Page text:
MOVarazzi

Saturday, February 16, 2013

905. Cynthia

We knew it was him because he came to the front door.  No one uses that door, it is really far from the driveway and the garage.  Who can blame him, though—it had been over 20 years since he’d been to the house. 

“Cynthia?” he called out.  Geesh, you’d think he’d know she goes by Cindy.  “Cynthia, darling, time to go.” 
Mom was late for everything her whole life, she wasn’t about to be on time now. 

“I’m not ready,” she squeaked. “Can you at least wait ‘til my kids get here?  They’re flying in.  I would like to say good-bye to them.” 
He adjusted his shadowy black hood and gave a sigh.  It was a lingering sigh, the kind that steals the energy from a room. 

“Cynthia, I’ve been waiting for over two years now.” 
“Then what’s five more days?” 

She had a point.  He walked out without turning around.  I heard him say, “I am coming back, though, you do know that, Cynthia.”  It sounded like a threat.  And then he was gone.    
My sister flew in, as did my uncle, my step-dad, and assorted random cousins who I only saw once a year or less.  What is the saying?  Families always come together for weddings and—

“Funerals.  I hate funerals,” said my brother-in-law, as he got an apple out of the refrigerator.  “They’re so … so … final.”  He sort of whispered the word final, the way we had all been whispering cancer. 
The nurse told me someone was at the back door, and I was relieved to see that it was my brother.  Mom moved her pillow and struggled to sit up in bed a little when the nurse escorted him into her bedroom.    

“I’m so glad you’re here,” she said, and then she began to cry.  I couldn’t tell if they were tears of joy or sadness or just relief.     
“Me, too.  Me, too.”  He hugged her tight, and she groaned in pain.  Cancer is not for the weak. 

As promised, Death showed up exactly five days later.  We were hoping he’d forget.     
“I’m sorry, Cynthia, I know this is hard,” he extended his hand to her.  “But look at the bright side:  you already know some people up there!  Your mom, your dad, your aunts!”

It was strange hearing him talk about a "bright side."  I always believed he was all doom and gloom, but it turns out he was more sympathetic than I thought. 
Mom reached for her purse, out of habit, and Death stifled a small laugh.  “Cynthia, you won’t need that.  I promise.” 

And like that, they were gone. 
MOV

17 comments:

  1. So sorry for your loss, but am glad you were able to make some new memories before "he" came. Take care of yourself as you heal.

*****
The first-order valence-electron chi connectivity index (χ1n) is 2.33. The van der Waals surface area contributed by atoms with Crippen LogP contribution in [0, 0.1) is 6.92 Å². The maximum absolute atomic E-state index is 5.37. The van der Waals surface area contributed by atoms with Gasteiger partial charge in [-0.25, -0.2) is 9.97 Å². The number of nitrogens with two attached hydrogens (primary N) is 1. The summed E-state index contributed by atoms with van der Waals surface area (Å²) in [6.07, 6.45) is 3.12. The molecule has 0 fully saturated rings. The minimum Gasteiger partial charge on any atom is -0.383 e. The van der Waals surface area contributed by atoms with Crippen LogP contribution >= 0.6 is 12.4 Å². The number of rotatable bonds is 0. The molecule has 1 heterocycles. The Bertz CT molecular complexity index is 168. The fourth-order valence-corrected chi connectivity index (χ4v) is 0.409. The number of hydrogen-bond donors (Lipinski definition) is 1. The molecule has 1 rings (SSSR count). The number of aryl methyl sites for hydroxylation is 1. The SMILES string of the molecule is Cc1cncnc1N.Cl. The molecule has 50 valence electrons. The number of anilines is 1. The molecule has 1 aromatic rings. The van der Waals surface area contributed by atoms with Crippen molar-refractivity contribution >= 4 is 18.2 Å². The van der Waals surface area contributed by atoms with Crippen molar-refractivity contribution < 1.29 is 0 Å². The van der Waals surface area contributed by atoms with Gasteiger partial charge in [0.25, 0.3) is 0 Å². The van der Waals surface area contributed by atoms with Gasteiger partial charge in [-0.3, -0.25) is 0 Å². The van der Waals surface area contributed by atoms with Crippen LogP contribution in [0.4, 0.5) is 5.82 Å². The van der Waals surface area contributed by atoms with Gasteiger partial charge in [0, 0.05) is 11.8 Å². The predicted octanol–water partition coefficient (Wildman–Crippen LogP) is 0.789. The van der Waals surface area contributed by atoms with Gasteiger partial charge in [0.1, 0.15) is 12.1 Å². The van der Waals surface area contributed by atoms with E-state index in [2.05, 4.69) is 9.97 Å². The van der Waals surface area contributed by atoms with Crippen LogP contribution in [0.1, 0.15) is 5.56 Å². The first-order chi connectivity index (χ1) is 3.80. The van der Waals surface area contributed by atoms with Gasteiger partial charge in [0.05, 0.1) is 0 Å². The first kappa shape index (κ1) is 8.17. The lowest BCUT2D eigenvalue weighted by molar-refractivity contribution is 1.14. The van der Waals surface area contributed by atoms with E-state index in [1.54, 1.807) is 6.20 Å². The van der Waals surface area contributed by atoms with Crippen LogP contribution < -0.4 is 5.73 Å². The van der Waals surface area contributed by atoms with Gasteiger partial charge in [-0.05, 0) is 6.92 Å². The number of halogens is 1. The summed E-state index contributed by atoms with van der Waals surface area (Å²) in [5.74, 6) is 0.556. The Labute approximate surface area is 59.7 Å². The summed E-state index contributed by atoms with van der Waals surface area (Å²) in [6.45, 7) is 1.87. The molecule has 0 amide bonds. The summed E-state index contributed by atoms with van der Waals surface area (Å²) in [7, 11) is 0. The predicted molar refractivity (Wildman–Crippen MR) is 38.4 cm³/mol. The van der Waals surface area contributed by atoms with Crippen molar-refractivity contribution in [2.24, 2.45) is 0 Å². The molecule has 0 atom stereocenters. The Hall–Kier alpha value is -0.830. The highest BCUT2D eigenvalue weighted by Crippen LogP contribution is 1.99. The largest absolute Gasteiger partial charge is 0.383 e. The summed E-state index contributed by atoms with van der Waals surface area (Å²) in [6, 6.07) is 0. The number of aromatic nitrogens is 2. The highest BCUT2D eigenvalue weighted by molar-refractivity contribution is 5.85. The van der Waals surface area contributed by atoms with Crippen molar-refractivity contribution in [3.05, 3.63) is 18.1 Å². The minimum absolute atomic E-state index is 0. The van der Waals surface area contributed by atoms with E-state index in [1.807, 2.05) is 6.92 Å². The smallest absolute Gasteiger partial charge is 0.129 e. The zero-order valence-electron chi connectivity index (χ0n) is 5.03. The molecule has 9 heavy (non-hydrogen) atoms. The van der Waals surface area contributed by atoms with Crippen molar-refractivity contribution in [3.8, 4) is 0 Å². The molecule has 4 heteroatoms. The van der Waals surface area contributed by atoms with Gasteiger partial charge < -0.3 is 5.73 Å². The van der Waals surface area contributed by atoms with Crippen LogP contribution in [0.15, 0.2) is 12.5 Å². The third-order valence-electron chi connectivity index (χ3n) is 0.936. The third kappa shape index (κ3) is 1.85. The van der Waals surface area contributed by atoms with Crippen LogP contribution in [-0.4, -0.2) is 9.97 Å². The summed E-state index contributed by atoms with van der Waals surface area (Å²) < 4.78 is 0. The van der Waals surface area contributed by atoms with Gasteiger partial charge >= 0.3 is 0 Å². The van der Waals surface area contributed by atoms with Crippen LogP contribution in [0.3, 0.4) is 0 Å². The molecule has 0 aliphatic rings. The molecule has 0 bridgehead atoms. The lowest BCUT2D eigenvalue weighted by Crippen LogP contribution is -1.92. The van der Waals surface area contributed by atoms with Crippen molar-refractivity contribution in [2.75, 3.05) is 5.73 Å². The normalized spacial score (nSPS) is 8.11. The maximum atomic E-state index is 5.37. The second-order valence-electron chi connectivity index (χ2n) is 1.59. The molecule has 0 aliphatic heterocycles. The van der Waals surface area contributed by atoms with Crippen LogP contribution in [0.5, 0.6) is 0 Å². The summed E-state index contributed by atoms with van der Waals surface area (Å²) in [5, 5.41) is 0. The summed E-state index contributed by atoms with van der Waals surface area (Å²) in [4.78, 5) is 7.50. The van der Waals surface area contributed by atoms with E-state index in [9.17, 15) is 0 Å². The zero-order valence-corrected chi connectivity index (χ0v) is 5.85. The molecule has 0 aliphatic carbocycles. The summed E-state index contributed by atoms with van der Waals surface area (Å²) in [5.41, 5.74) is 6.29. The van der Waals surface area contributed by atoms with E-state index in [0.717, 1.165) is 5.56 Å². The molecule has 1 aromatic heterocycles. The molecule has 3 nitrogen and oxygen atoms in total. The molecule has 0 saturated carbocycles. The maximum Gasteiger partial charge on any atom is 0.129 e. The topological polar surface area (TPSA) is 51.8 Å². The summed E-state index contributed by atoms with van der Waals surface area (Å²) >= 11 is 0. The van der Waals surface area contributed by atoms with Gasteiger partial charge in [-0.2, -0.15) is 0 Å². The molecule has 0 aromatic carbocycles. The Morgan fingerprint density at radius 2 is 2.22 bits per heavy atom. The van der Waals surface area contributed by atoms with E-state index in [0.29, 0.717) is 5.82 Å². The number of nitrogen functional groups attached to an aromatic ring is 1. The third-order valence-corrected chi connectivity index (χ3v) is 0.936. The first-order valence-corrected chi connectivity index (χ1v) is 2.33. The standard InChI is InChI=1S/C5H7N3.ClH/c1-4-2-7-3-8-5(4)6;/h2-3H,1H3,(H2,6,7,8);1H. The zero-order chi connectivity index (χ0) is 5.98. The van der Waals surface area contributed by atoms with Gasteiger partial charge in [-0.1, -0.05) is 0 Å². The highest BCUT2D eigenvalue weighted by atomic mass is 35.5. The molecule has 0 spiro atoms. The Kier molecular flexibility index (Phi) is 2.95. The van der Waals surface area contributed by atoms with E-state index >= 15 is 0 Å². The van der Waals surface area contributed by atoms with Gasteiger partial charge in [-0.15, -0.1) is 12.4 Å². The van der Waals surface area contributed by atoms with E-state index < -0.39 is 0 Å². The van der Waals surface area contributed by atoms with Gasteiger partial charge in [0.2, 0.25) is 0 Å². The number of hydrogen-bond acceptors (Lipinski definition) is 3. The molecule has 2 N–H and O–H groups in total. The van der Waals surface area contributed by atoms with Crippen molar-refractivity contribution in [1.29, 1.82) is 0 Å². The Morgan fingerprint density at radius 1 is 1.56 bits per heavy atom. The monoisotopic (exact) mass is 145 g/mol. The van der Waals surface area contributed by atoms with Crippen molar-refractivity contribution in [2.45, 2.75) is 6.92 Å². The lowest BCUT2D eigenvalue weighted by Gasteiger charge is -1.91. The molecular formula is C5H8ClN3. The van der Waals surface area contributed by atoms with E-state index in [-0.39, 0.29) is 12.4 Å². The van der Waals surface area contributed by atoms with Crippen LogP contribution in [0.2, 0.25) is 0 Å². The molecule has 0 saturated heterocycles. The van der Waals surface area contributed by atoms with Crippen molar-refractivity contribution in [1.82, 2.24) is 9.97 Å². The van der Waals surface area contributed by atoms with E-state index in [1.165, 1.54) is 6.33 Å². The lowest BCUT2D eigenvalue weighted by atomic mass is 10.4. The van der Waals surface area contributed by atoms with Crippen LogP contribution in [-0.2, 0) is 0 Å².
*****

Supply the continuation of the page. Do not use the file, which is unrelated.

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    1. thank you. I am also really glad I was able to be there the last 5 days.

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  2. I, too am sorry for your loss of your mom. I think the older I get, the more I realize there is a "bright side". Perhaps this is natures way of preparing us as we get older to realize that death is a part of being alive. I like to think there is a place that is without worry and heartache but 24/7 joy and peace.

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    1. You know, a few days before she passed, I told her, "Mom, you are about to get the keys to the Universe! It is kind of exciting!" Exciting for her, depressing for us. But she could not breathe at the end (lung cancer), so it was quite painful emotionally to see her like that. I am relieved that she does not have to be in that kind of pain anymore.

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  3. I have honestly been at such a loss for words regarding your mom's death. I hate just saying "I'm sorry" or "That's awful." But now that I've read this, what I'd really like to say is that I'm so glad you were able to be there with her, that everyone made it just in time. It wasn't possible to cancel the appointment entirely, but your mom was so lucky to be surrounded by the people she loved, and who loved her.

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    1. What a lovely note, Haley. Thank you.

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  4. I am glad you are all at peace now. Thinking of you.

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  5. Ugh, so beautiful. Death will come to all of us, the big jerk. I just hope it's peaceful for all concerned. Thank you for writing this and being so vulnerable. I know it is difficult. Peace to you and your family.

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    1. I did not think of it that way (vulnerable), but I guess that is a good way to describe it.

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  6. Your piece is well written. I feel your sadness and grief. Some days will be better than others. I just lost my dad but haven't found the words to write about it yet. I know it will be healing when I am able to do it.

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    1. Fancy Ranci, I am so sorry about your dad. It is an emotional time. My grandmother died over 20 years ago, and I still miss her terribly.

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    1. Thanks, YB, a compliment from an outstanding writer like you means a lot.

      xxo
      MOV

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  8. This is a really touching post, Julie. I'm so sorry for your loss.

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